The 1960’s were a time of fierce competitions in canoe racing and many radical innovations were made in both canoe and paddle design. The changes made in canoe designs were subsequently adapted for recreational canoes and Gene Jensen, Ralph Sawyer and other racers were leaders in both making changes in racing canoes and bringing these changes to recreational canoes. The vast majority of canoes used today in the Boundary Waters are the result of adaptations that were originally made in order to improve canoe performance for racing.

Major changes were also made in paddle design. These changes in canoes and paddles resulted in a modification of paddling techniques. The bent shaft paddle, the “hut” stroke, and an increase in tempo were all the result of canoe racing. Two major innovations in canoe paddle design originated with Don Meany. He was the first to use the “recurved blade” on a canoe paddle. The blade is curved from side to side in a similar fashion to what is used in kayak paddles. He also experimented with spooned and cupped blades but found that they did not work well.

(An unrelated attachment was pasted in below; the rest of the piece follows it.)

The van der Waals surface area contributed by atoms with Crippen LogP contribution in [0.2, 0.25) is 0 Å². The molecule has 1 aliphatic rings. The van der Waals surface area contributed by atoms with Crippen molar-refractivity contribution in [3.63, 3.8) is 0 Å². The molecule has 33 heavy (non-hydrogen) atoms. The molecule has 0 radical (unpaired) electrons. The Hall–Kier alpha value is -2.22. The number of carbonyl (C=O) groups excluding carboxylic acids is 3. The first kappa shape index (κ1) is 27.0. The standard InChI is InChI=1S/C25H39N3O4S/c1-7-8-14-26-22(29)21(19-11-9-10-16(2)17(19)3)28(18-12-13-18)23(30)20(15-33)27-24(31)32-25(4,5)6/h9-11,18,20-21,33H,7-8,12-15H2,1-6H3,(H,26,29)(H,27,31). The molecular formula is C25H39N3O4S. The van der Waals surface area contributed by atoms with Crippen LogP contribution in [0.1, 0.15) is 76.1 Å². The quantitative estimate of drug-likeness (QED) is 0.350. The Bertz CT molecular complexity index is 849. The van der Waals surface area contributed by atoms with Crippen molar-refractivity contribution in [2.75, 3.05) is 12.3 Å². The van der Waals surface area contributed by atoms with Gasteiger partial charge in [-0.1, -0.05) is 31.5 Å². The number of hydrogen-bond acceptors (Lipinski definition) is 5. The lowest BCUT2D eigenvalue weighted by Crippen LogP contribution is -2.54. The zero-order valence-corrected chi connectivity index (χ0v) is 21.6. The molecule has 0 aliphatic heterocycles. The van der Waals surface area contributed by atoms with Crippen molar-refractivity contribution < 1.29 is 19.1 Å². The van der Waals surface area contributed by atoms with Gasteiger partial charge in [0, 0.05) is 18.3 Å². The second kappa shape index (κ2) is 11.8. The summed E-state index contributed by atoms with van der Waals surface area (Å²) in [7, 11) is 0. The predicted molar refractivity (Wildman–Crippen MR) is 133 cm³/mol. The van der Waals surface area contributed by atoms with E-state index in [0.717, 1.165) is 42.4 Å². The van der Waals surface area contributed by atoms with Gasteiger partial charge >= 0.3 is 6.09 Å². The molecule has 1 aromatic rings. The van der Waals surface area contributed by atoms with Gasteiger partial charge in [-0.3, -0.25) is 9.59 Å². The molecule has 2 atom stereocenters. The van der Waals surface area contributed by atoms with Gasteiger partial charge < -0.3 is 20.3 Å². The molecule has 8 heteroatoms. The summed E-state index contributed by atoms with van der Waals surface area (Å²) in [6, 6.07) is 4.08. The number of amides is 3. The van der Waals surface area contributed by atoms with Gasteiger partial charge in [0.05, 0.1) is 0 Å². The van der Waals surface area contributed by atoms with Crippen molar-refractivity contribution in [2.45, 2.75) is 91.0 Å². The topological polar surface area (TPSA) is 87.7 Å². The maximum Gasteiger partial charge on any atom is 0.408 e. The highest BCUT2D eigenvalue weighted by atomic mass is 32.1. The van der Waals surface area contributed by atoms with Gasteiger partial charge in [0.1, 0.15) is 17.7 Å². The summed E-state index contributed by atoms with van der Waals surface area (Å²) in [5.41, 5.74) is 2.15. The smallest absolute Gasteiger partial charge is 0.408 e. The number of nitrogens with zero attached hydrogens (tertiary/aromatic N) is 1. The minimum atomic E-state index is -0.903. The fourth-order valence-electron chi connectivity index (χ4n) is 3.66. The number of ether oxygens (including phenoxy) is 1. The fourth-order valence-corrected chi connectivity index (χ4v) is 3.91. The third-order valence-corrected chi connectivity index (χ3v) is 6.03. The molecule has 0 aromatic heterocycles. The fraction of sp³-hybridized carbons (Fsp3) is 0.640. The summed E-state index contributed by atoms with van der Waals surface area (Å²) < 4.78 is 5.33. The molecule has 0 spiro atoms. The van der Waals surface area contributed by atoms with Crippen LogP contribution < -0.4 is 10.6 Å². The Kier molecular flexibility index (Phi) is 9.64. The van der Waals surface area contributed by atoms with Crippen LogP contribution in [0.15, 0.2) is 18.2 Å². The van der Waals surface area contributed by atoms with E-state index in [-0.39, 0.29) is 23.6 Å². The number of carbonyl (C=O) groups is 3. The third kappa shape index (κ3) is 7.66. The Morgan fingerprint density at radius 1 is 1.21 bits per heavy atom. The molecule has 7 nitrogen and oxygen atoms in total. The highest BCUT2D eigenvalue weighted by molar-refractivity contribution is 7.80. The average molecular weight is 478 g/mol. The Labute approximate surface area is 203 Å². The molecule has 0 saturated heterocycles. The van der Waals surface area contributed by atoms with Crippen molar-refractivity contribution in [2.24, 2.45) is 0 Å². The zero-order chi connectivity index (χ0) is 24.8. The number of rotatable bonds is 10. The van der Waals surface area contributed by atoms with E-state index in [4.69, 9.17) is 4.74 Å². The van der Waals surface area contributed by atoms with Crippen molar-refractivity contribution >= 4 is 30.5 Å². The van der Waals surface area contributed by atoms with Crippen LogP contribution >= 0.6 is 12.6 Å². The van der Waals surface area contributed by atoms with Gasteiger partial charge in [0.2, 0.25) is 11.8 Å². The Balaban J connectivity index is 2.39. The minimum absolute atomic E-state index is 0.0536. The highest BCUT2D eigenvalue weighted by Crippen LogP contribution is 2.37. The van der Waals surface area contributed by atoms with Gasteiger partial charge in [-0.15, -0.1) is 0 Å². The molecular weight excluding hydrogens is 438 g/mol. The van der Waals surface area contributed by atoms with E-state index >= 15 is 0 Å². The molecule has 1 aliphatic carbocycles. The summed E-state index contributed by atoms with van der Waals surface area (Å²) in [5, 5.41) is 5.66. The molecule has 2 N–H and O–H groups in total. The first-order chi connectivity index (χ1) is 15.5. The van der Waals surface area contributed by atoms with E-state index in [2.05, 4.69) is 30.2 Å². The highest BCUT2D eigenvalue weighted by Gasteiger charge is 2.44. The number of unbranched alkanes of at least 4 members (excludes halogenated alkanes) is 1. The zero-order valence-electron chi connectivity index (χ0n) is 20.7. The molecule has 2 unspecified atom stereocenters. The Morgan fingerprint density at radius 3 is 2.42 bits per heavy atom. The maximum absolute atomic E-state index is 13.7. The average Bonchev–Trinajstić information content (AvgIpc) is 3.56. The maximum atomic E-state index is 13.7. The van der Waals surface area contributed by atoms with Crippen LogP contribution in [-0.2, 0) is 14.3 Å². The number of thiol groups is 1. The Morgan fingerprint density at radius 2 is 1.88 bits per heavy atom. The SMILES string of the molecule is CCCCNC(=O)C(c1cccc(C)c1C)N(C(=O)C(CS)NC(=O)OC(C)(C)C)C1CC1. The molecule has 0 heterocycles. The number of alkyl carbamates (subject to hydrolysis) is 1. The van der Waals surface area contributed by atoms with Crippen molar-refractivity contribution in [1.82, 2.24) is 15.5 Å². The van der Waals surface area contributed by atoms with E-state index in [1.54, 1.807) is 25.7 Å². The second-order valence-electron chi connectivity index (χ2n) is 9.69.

Don also placed a bend at the top of the shaft so that the wrist is in a more natural position when paddling. That evolved from trying to keep the wrist straight and still have the paddle vertical in the water for as long as possible during each stroke. This is commonly done on bent shaft paddles but the XY Company also makes straight paddles with the bend at the top of the shaft. Almost twenty years ago, I bought a Meany paddle with the handle bent backwards at the top of the shaft. It was, and still is, so comfortable that I have continued to use paddles with this feature that looked so strange when I first saw it.

In the early 1970’s, Don worked in Quetico Park and served as chief of the portage crew. This was prior to the can and bottle ban and portage crews were used to clean campsites as well as maintaining portages. He also participated in a full park survey of campsites in Quetico where the crew working for him were Junior Rangers – young men experiencing the park for the first time. It was Don’s philosophy to teach the crews as much about the park’s historical significance and the role it played in Canadian history as he could. I was told by people who worked with Don during this period that they vividly remember his stories around the campfire. He felt so strongly about emulating the voyageurs that he insisted that the food packs had a good supply of dried beans and jerky so that they could also eat like voyageurs. Don, known for his ability to carry heavy loads on portages, took part in a contest in Atikokan in the mid 1970’s to see who could carry the heaviest load for ninety feet. Don won by carrying 642 pounds.